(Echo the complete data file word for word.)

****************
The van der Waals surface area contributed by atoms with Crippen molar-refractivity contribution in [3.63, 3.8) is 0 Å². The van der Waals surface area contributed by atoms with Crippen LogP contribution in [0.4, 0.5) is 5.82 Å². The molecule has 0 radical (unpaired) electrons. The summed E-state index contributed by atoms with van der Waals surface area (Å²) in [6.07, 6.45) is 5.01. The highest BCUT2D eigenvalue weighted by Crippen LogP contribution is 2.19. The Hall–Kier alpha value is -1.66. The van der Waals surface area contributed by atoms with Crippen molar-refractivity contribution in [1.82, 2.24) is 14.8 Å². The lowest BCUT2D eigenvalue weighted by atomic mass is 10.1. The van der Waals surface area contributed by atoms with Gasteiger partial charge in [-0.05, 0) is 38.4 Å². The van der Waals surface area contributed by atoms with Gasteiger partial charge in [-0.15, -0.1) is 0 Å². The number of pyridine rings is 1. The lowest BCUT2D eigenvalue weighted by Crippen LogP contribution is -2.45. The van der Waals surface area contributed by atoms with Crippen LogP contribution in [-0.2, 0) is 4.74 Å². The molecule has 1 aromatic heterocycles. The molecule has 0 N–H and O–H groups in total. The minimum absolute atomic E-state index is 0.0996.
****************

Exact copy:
The van der Waals surface area contributed by atoms with Crippen molar-refractivity contribution in [3.63, 3.8) is 0 Å². The van der Waals surface area contributed by atoms with Crippen LogP contribution in [0.4, 0.5) is 5.82 Å². The molecule has 0 radical (unpaired) electrons. The summed E-state index contributed by atoms with van der Waals surface area (Å²) in [6.07, 6.45) is 5.01. The highest BCUT2D eigenvalue weighted by Crippen LogP contribution is 2.19. The Hall–Kier alpha value is -1.66. The van der Waals surface area contributed by atoms with Crippen molar-refractivity contribution in [1.82, 2.24) is 14.8 Å². The lowest BCUT2D eigenvalue weighted by atomic mass is 10.1. The van der Waals surface area contributed by atoms with Gasteiger partial charge in [-0.05, 0) is 38.4 Å². The van der Waals surface area contributed by atoms with Gasteiger partial charge in [-0.15, -0.1) is 0 Å². The number of pyridine rings is 1. The lowest BCUT2D eigenvalue weighted by Crippen LogP contribution is -2.45. The van der Waals surface area contributed by atoms with Crippen LogP contribution in [-0.2, 0) is 4.74 Å². The molecule has 1 aromatic heterocycles. The molecule has 0 N–H and O–H groups in total. The minimum absolute atomic E-state index is 0.0996.